An Australian photographer and I have proposed turning women into their super hero using my Fall 2014 collection- creating a project will the costume will facilitate their reconnection with their social superpowers.
If redefining superpower as a power that is above the norm, a super power is one that supersedes the constraints of normal power. And thus revisiting feminism within the context culture iconography of the superhero will create a space for exploring how women can supersede the constraints of patriarchal society.
There are artists who have reinterpreted the pop culture embodiment icon into various characters that address contemporary feminist issues. For instance, the character, the Burka Avenger, is a burka-clad woman with the power to beat patriarchy and male hegemony physically and metaphorically.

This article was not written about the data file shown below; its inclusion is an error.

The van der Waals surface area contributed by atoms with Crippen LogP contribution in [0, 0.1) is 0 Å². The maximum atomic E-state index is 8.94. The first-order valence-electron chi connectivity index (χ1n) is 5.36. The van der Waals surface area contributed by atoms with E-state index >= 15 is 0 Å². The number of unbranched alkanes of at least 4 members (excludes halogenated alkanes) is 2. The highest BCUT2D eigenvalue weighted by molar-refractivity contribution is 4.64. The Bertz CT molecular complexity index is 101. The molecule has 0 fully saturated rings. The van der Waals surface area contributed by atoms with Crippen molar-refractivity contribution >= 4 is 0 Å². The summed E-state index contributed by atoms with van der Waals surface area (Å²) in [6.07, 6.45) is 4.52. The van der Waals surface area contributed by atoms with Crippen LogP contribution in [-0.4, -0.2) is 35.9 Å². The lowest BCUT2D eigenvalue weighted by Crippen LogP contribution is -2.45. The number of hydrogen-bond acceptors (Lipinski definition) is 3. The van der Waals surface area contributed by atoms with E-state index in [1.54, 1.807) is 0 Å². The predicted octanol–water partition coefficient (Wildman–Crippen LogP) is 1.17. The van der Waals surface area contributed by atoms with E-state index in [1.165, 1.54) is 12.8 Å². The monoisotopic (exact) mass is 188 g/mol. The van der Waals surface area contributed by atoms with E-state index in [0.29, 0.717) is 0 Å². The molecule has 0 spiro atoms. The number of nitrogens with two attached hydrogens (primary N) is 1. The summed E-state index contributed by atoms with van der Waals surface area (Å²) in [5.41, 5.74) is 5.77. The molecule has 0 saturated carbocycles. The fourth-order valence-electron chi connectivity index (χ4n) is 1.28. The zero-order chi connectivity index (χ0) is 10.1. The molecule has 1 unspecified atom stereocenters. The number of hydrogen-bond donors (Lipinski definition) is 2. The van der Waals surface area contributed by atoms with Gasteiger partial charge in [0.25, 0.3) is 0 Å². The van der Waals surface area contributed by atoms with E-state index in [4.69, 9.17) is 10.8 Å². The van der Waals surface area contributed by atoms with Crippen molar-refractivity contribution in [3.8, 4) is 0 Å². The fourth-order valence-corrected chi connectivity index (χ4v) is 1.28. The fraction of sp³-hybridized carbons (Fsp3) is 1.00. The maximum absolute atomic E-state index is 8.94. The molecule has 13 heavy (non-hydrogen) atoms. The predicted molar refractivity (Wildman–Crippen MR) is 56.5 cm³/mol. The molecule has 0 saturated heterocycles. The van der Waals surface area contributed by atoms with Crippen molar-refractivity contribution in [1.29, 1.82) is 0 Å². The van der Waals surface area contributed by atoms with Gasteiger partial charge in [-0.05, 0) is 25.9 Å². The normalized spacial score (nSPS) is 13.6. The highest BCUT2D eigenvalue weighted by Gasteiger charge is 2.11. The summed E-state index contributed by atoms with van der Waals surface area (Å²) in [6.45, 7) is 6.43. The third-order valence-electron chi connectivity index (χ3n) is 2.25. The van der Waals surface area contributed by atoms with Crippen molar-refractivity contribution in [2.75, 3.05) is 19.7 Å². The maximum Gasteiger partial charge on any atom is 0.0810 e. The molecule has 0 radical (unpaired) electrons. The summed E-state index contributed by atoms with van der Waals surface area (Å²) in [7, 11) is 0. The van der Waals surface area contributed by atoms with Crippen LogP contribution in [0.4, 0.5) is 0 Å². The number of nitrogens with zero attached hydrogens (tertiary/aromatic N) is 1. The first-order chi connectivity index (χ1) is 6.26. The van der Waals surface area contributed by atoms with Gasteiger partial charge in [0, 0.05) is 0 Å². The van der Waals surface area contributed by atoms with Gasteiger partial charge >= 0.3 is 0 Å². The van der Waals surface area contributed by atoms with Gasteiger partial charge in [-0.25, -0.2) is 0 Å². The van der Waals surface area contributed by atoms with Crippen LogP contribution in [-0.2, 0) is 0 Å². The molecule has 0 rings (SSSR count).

While some argue that the origins of western superhero iconography stems from fascism, I believe there is power in reclaiming the idea of a superhero as a form of activist embodiment. In many ways, created with either their strong physique or prominently embodied ideals, superheros are representations of bodies that society has recreated to intervene on our behalf as both socially constructed beings and activists. By designing a superhero costume or embodiment design, I believe the sartorial arts can be a medium through which we can effectively design activism.